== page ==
Published on in Vol 21, No 1 (2019): January

Preprints (earlier versions) of this paper are available at https://preprints.jmir.org/preprint/11291, first published .
Assessing the Impact of a Social Marketing Campaign on Program Outcomes for Users of an Internet-Based Testing Service for Sexually Transmitted and Blood-Borne Infections: Observational Study

Assessing the Impact of a Social Marketing Campaign on Program Outcomes for Users of an Internet-Based Testing Service for Sexually Transmitted and Blood-Borne Infections: Observational Study

Assessing the Impact of a Social Marketing Campaign on Program Outcomes for Users of an Internet-Based Testing Service for Sexually Transmitted and Blood-Borne Infections: Observational Study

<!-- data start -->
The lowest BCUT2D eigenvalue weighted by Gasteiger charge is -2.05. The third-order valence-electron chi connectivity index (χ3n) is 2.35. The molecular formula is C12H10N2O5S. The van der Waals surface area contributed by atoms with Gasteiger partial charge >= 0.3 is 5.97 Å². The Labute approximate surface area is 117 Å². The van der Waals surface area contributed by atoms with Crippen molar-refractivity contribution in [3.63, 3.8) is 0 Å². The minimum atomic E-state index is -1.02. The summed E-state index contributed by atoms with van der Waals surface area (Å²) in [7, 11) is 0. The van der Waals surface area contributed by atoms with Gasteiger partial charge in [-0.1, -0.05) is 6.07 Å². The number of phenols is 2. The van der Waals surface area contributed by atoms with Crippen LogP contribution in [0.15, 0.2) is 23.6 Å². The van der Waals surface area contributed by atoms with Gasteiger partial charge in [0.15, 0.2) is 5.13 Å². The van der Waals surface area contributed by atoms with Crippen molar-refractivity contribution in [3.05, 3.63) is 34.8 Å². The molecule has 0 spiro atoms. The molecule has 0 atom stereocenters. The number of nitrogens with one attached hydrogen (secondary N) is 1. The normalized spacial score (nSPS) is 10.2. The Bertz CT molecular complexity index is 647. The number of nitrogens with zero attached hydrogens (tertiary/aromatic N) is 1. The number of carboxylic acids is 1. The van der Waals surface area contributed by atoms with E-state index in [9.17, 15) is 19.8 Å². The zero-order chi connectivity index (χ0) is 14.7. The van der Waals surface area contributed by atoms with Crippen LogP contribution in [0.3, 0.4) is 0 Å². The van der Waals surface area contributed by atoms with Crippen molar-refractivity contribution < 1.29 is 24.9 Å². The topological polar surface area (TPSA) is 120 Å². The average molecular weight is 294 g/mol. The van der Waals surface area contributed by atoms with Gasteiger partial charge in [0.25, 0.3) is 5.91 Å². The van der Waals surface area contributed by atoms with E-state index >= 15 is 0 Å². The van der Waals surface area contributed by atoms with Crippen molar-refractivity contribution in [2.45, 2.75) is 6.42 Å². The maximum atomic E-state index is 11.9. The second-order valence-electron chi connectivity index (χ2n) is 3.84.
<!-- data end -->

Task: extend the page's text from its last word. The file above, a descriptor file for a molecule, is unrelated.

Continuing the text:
Mark Gilbert 1, 2, MD;  Travis Salway 1, 2, PhD;  Devon Haag 2, MSc;  Michael Kwag 3, BA;  Joshua Edward 4, PhD;  Mark Bondyra 2;  Joseph Cox 5, MD;  Trevor A Hart 6, 7, PhD;  Daniel Grace 6, PhD;  Troy Grennan 2, 8, MD;  Gina Ogilvie 1, 2, MD;  Jean Shoveller 1, PhD

1 School of Population and Public Health, University of British Columbia , Vancouver, BC, CA

2 British Columbia Centre for Disease Control , Vancouver, BC, CA

3 Community Based Research Centre for Gay Men's Health , Vancouver, BC, CA

4 Health Initiative for Men , Vancouver, BC, CA

5 Department of Epidemiology, Biostatistics and Occupational Health, Faculty of Medicine, McGill University, Montreal, QC, CA

6 Dalla Lana School of Public Health, University of Toronto , Toronto, ON, CA

7 Department of Psychology, Ryerson University , Toronto, ON, CA

8 Division of Infectious Diseases, Faculty of Medicine, University of British Columbia, Vancouver, BC, CA

Corresponding Author: